Open Your Ears. It Won’t Hurt.


When it was all finished in early December, this is what iTunes told me:

Candidates: BS Best Southern Albums of 2017
2,566 songs / 6.5 days

I looked it up, and when iTunes says “day,” it means a full day. Twenty-four hours. Thus, 156 hours of music. Divide that by eight-hour workdays, and you’ve got nearly a month’s worth of work.

Have we gone mad? Batshit, even?

Maybe. But The Bitter Southerner for five years has offered its own, highly opinionated ranking of the best recordings made in the South and/or by Southerners. We think it’s important, because new music tells us about the culture of our region, in the moment.

If, of course, we listen to it. Which is where the challenge comes in for me, as this publication’s editor. The Bitter Southerner’s staff, at the moment, consists of one full-timer — that’s me — and large chunks of time in the lives of about a half-dozen others. Thus, if the responsibility to listen to All These Records falls to anyone, it must fall to me.

But the challenge runs deeper than quantity alone. It runs to who I am. And who’s that? A white guy, about a month out from his 57th birthday, who rarely finds the patience and stamina to stand or even sit at a music venue past midnight on a weeknight. To paraphrase John Moreland, such nights don't suit me like before.

I can, however, spend the last three months of every year with headphones screwed on, listening. I have voraciously consumed music of all sorts since forever, because I love it and because it teaches me about the people who make it. And by focusing on the music of Southerners, it teaches me about the South’s people. And I want to learn about all y'all — not just the ones who look like me. Making music allows deep concerns to surface. Making music also lifts us up with the pure but ineffable power of sound. It makes us think. It shakes our booties. It channels our anger or our joy. 

To hear all of that, you must listen hard. Even to music made by folks you might not have much in common with. Even to music that you — an average, Southern whatever-you-are — might never play otherwise. That’s been an even tougher challenge for me in 2017, for two reasons.

The first is the age we live in, when no one seems content until they have a group they see as "the others.” The purpose of this publication from the beginning has been to challenge that idea, to point out the beauty the South can create when we knock down the walls between us. I grew up in small-town, southern Appalachia on gospel, rock and roll, and country. I naturally gravitate toward music made by folks from similar backgrounds. I am not a black kid who grew up in a drug-ravaged neighborhood, but if I want to learn about the Whole South, I need to pay close attention to music made by kids who did. If you want to cross the lines and have serious conversations, listening to the music is a good way to start. 

The second challenge comes from Dr. Joycelyn Wilson, who joined our team in March to write about hip-hop in our Southern Music column. We have joked that she grew up in Atlanta with beats and rhymes, while I grew up in the Georgia mountains on twangs and whines. After 10 months of working with each other to understand the Whole South’s music, I think it’s safe to say I listen to those beats and rhymes differently and more deeply than I did before.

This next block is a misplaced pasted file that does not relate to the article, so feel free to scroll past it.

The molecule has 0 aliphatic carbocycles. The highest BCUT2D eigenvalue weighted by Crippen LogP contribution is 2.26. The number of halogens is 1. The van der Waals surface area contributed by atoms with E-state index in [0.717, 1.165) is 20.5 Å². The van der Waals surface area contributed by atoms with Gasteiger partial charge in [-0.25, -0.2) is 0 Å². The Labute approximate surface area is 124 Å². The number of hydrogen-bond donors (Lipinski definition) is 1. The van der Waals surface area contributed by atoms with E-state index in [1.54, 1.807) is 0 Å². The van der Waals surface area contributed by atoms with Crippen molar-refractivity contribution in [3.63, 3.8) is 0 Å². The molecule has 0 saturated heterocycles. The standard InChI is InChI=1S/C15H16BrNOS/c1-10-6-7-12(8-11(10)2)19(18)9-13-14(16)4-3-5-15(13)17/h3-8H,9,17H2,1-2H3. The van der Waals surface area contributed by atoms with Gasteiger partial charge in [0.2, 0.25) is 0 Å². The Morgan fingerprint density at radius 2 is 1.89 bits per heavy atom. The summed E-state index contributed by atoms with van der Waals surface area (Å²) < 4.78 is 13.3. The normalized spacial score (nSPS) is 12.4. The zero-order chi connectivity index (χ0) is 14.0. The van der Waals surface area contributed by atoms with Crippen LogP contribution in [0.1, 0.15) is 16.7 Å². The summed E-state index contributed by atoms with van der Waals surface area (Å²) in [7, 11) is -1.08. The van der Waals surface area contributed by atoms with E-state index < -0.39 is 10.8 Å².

About three months after Dr. Wilson began writing for us, I had a major realization: The Southern hip-hop she studies brings millions of dollars every year into the South's economy, but that phenomenon seems completely invisible to white power brokers. Atlanta writer Rodney Carmichael, shortly after he joined NPR Music, explained it far better than I could:

"Consider this irony: Donald Glover's celebrated FX show 'Atlanta,' which earned record ratings and Golden Globe statues following its debut season, received Georgia film tax incentives legislated within the last decade to lure film and TV production to the Peach State. Yet the twice-as-old, homegrown music industry, on which the show's plot is centered, still runs off an ecosystem largely unsupported by state funding or investment from the city's civic and corporate communities. The resulting failure to leverage this global cultural cachet suggests too many people in high places don't fully understand, appreciate or respect the value of hip-hop as an economic growth engine. While local politicos and power brokers look outside the city for world-class inspiration, they often overlook the one thing the rest of the world looks to Atlanta for."

The white folks, in other words, won't open their ears, even when there's money to be made.

It's on folks who look like me — with open ears —to listen, begin to understand, and learn. At The Bitter Southerner, when we find music that touches our common desire to learn about, to understand, and to have empathy for others, well, in our book, that’s a hit. 

We’ve tried this year to listen more broadly, more deeply, and more inclusively. So, herewith, our fifth annual, highly opinionated list of the 30 Best Southern Albums of the Year. The year in Southern music was so good we couldn't stop at 25.

— Chuck Reece